Benny Landa: “The proceeds will be used for completing the development of Nanography, Landa’s water-based digital printing process, including engineering and production ramp-up of Landa Nanographic Printing Presses and building of manufacturing plants for Landa Nano ink colorants. (…) That’s a very big investment. Up until now, I’ve been financing the company alone, and this is too big for a private person.”
14/06/2016: Landa Digital Printing takes orders worth €450m
These orders, I wonder, is that on top of the orders Landa claimed to have received at the previous drupa? Or is it a part of that 1 billion mentioned previously, now turning their ‘Letter of Intents’ to real orders?
From the article: “Landa Digital Printing converted major interest into orders worth €450 million at the drupa international printing trade fair in Germany. (…) Landa reported numerous multiple-press deals, demonstrating market confidence in Landa and its Nanographic Printing presses.”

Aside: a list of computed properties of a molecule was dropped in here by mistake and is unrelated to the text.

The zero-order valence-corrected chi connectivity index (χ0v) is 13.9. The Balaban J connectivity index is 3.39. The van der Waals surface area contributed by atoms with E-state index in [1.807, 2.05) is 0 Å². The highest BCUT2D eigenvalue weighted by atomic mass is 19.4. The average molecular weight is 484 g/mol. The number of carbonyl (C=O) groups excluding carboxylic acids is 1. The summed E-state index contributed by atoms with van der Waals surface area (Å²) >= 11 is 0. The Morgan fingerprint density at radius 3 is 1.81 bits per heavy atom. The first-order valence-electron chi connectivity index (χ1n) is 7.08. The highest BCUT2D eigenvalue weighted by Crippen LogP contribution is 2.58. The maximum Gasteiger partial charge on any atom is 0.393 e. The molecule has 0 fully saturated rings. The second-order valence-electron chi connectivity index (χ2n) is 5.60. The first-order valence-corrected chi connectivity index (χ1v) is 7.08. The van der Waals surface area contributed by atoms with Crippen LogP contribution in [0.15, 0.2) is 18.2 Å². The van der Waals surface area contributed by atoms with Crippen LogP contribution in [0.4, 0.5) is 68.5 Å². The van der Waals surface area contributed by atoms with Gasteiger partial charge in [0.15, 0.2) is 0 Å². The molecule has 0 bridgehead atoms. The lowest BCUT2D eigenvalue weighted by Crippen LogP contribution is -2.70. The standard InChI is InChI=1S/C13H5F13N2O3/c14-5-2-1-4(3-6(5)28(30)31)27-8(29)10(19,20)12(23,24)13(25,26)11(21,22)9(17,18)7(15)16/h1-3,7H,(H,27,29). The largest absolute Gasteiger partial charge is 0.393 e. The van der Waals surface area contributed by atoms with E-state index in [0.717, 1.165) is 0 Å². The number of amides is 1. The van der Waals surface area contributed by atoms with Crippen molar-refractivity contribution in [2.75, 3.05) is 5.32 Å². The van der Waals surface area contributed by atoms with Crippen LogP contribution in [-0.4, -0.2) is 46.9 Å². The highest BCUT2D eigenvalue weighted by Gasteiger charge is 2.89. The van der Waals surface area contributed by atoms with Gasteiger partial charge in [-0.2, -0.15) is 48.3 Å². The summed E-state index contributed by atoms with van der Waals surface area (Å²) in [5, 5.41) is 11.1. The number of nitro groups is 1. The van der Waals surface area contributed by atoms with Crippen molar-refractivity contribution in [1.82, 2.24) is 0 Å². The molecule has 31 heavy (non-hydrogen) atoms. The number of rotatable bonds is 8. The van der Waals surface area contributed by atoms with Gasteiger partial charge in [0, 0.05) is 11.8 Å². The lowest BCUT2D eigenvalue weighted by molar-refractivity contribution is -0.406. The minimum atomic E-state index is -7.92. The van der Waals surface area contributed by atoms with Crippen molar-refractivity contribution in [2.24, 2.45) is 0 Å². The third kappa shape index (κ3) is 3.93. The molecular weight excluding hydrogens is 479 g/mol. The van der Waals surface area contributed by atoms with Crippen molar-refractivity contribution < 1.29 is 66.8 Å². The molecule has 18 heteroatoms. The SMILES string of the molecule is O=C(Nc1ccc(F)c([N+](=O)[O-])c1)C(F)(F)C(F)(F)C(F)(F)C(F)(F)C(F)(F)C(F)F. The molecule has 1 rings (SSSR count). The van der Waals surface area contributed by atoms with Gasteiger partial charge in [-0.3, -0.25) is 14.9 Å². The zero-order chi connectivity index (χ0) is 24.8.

Interesting: numerous multiple-press deals… How many customers have more than one Landa press installed at this moment, 6 years later? Not one. There is one company that recently announced the purchase of a second one, but it’s not installed yet.
“Customers are telling us that no one comes even close to matching our quality, speed, substrate independence and print cost, which combine to create a tremendous value proposition.”
29/09/2016: Benny Landa: “Globes” entrepreneur of the decade
From the article: “The rapidly approaching year 2017 will be the year of Landa Digital Printing’s commercial breakthrough. (…) Following last May’s quadrennial Drupa Exhibition, the world’s leading printing solutions exhibition, the company received orders worth over €450 million for the machines it developed, the first of which it will begin supplying next year.”